My goal is to be more organized, find a system that works for me when it comes to keeping receipts, and to reduce my emotional spending. At first, questioning each purchase was exhausting but now it’s second nature. I still buy things I need, but I really, really try to not shop as means of self-soothing.
What’s one money thing you’re most proud of?
I’m proud that people come to me with questions about their finances. So often, they just want someone to understand what they’re going through and to tell them they’re not alone. I’m not a certified financial planner or tax attorney, but I can help people figure out what actions they need to take to get on the right path. That feels really really good.
Do you have any financial regrets?
I regret all the things I bought that I didn't need because I was sad. Those purchases weren’t special, solved nothing and added to my stress when I got my credit card statement.
What’s the best financial advice you ever received?
Always read the fine print. Never be afraid to ask questions. Don’t invest in anything you don’t understand or seems too good to be true.
What’s the worst financial advice you ever received?
I was once sucked into a conversation with a person who tried to convince me that selling [dietary supplements] was my ticket to ‘financial freedom.’ It was very depressing because she was a very persuasive speaker. I understood how people looking for a chance at wealth can fall prey to multi-level marketing hucksters.
Before writing “Bow Down” you said your life was ‘at a crossroads’ and you ‘hid from professional challenge.’ What do you mean and how did you overcome it?
I went to school for journalism and thought, well, I’m going to be a journalist. I worked in magazines and in breaking news for years, always thinking it was the job that was making me unhappy.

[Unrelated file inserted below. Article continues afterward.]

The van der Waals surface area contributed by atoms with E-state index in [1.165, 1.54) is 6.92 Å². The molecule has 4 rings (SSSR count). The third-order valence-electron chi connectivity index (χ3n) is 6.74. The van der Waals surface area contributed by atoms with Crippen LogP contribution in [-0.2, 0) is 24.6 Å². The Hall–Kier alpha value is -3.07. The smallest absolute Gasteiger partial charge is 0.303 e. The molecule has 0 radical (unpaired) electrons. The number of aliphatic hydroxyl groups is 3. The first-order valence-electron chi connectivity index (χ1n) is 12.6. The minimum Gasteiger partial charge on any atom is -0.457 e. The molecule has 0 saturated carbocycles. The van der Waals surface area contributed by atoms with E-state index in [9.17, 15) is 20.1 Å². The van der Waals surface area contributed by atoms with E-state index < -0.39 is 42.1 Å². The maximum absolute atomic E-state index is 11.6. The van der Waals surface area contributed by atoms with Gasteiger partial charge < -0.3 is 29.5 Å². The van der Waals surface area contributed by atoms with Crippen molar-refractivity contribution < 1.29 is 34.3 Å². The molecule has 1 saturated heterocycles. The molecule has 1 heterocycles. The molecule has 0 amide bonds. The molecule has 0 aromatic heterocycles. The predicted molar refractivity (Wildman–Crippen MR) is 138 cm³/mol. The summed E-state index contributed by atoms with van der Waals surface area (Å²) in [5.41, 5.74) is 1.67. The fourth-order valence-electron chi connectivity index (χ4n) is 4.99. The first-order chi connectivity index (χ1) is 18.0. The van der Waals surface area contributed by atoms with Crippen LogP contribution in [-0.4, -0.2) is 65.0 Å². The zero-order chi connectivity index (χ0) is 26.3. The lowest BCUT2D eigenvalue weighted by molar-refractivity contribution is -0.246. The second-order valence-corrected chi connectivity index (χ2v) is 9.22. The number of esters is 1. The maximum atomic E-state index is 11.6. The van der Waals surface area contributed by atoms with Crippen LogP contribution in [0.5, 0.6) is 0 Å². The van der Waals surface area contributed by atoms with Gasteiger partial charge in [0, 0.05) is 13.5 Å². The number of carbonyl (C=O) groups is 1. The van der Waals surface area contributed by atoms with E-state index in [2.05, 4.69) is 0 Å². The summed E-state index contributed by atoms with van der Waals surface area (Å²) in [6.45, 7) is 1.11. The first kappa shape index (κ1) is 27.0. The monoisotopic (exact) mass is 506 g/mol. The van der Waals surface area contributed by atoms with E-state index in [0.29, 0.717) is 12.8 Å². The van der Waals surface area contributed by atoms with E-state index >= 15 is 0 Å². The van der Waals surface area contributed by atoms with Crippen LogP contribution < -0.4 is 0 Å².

So I jumped around, trying to find something that could make me happy. But I had major self-confidence issues and I couldn’t put my finger on what I was doing wrong. I thought if only I could find a magical job that would fit me, like Cinderella’s slipper. When I was in my mid-30s, I realized that I had to leave full-time journalism work and find something else. At the time, this made me feel like a failure. I’d spent so much time and heart working in the newsroom and I felt like it had all been a waste.
As soon as the Affordable Care Act became available, I became a freelancer. I started doing stand-up comedy again (I’d done it in my early 20s and always regretted quitting). And I started thinking about what I wanted to do versus what I could do. Getting to a place where I’m creatively and financially stable is always going to be a challenge. But taking one big chance made it easier to take the next chance, and the next.
What’s the hardest part about writing a book?
Keeping the faith that you have a compelling story to tell. When you’re alone, plugging away at an idea, there are a lot of dark nights of the soul when you wonder, ‘who is going to read this? Is it any good? Does it matter?’
What’s the most rewarding part of writing a book?
The most rewarding part was having strangers message me and tell me they liked it. I get very emotional when people take time out of their lives to tell me they got something out of it. The women I interviewed changed my life, so it meant a lot to me that they gave the book a seal approval. Getting to know them was a gift.
This interview was lightly edited for style and clarity. It is intended for informational purposes and should not be considered legal advice.
Image: Nastia Kobzarenko